The Millennium Debate on Scotland's Future in preparation for the Rio+10 Conference in South Africa in autumn 2002.

In the last few decades Scotland and its people have enjoyed much greater prosperity.

  • For most, housing standards have improved
  • More have cars, videos, personal computers
  • Spending on holidays and leisure has increased

However these improvements have been at a cost, most particularly in the use of scarce resources:

  • Increasingly our production of gases from our cars and homes is contributing to climate chaos.
  • We are wasting more materials than ever. For example, consumption of plastics has doubled in the last 15 years and only 3% is recycled.
  • 25% of Scotland wild plant species are in decline.

Just as important, despite some good general progress on raising incomes, we have still failed to conquer poverty and poor living environments. Many of Scotland's people do not enjoy "the good things of life"

Our challenge for the future is the sustainable development challenge. How can we continue our path of economic growth while

  • reducing our demands on the earth's resources
  • improving our environment
  • tackling poverty and social division.

This sustainable development agenda was set out at the Rio Summit in 1992. We need to review progress toward sustainable development since then:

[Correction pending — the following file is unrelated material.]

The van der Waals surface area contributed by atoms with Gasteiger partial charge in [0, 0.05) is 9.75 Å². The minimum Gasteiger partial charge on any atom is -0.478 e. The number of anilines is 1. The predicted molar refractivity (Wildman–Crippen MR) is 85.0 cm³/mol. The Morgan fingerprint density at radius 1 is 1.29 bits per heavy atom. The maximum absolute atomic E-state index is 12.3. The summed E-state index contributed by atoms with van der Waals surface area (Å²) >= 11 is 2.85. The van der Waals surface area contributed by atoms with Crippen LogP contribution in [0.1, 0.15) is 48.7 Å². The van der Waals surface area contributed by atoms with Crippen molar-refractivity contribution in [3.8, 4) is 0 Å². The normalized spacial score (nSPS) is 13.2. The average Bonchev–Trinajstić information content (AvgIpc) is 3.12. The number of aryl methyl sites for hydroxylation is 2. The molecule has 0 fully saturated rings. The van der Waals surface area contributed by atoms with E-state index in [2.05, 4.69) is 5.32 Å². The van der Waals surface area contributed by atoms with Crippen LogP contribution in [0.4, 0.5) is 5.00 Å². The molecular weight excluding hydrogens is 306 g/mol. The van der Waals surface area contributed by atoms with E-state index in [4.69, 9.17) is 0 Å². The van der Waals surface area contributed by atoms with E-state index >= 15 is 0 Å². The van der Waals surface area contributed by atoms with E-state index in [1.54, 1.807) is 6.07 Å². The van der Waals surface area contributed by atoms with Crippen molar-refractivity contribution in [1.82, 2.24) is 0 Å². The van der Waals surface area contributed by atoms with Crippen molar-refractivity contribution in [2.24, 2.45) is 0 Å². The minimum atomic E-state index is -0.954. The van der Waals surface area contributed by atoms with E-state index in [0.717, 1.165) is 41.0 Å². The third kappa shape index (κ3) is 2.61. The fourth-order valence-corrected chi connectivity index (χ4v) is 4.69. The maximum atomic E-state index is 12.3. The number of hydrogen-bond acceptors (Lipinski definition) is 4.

• What has been done well?
  • What could be done better?

We also need to debate the type of sustainable Scotland that we want The debate raises many vital questions e.g.

  • How should Scotland met its energy needs?
  • Over 90% of our waste is sent to landfill? How can we use resources more wisely by reducing the amount of waste we produce and increasing recycling?
  • How should we travel around in the 21st century?
  • How can the elimination of poverty and social division be a full part of Scotland's move to sustainable development?
  • How should Scotland's plants, wildlife and their habitats be protected and enhanced as part of sustainable development?

This is your chance to influence the debate. The discussion on the future of Scotland is not for Government alone. It is for all the country-individuals, community groups, businesses, trade unions and students.